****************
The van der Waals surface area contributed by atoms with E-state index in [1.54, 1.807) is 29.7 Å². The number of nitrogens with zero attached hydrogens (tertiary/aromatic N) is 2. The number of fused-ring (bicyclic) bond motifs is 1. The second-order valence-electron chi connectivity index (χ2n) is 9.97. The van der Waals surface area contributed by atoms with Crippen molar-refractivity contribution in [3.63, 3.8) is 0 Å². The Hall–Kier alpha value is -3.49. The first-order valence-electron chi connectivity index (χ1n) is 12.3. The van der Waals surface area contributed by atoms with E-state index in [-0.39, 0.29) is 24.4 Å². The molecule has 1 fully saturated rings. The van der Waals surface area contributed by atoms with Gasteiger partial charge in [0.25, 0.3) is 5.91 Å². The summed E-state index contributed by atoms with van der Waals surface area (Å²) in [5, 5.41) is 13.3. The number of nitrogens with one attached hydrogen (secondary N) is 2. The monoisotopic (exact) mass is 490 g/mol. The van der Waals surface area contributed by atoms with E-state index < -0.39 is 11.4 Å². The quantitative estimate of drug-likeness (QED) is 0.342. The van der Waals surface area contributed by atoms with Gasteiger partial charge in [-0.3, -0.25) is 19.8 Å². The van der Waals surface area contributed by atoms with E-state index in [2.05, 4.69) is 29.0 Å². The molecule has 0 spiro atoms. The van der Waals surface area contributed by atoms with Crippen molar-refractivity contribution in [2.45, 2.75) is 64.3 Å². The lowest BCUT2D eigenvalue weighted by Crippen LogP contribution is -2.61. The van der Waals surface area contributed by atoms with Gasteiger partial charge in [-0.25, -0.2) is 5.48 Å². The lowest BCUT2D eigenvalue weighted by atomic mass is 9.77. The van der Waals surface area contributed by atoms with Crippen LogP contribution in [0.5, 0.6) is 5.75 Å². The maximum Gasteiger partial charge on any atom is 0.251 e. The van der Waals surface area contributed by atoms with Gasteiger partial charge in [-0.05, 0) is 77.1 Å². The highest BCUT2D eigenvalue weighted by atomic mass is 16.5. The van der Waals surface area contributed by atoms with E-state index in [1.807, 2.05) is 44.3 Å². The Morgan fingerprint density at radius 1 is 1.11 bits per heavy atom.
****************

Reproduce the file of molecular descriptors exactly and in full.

The van der Waals surface area contributed by atoms with E-state index in [1.54, 1.807) is 29.7 Å². The number of nitrogens with zero attached hydrogens (tertiary/aromatic N) is 2. The number of fused-ring (bicyclic) bond motifs is 1. The second-order valence-electron chi connectivity index (χ2n) is 9.97. The van der Waals surface area contributed by atoms with Crippen molar-refractivity contribution in [3.63, 3.8) is 0 Å². The Hall–Kier alpha value is -3.49. The first-order valence-electron chi connectivity index (χ1n) is 12.3. The van der Waals surface area contributed by atoms with E-state index in [-0.39, 0.29) is 24.4 Å². The molecule has 1 fully saturated rings. The van der Waals surface area contributed by atoms with Gasteiger partial charge in [0.25, 0.3) is 5.91 Å². The summed E-state index contributed by atoms with van der Waals surface area (Å²) in [5, 5.41) is 13.3. The number of nitrogens with one attached hydrogen (secondary N) is 2. The monoisotopic (exact) mass is 490 g/mol. The van der Waals surface area contributed by atoms with E-state index < -0.39 is 11.4 Å². The quantitative estimate of drug-likeness (QED) is 0.342. The van der Waals surface area contributed by atoms with Gasteiger partial charge in [-0.3, -0.25) is 19.8 Å². The van der Waals surface area contributed by atoms with E-state index in [2.05, 4.69) is 29.0 Å². The molecule has 0 spiro atoms. The van der Waals surface area contributed by atoms with Crippen molar-refractivity contribution in [2.45, 2.75) is 64.3 Å². The lowest BCUT2D eigenvalue weighted by Crippen LogP contribution is -2.61. The van der Waals surface area contributed by atoms with Gasteiger partial charge in [-0.25, -0.2) is 5.48 Å². The lowest BCUT2D eigenvalue weighted by atomic mass is 9.77. The van der Waals surface area contributed by atoms with Crippen LogP contribution in [0.5, 0.6) is 5.75 Å². The maximum Gasteiger partial charge on any atom is 0.251 e. The van der Waals surface area contributed by atoms with Gasteiger partial charge in [-0.05, 0) is 77.1 Å². The highest BCUT2D eigenvalue weighted by atomic mass is 16.5. The van der Waals surface area contributed by atoms with E-state index in [1.807, 2.05) is 44.3 Å². The Morgan fingerprint density at radius 1 is 1.11 bits per heavy atom.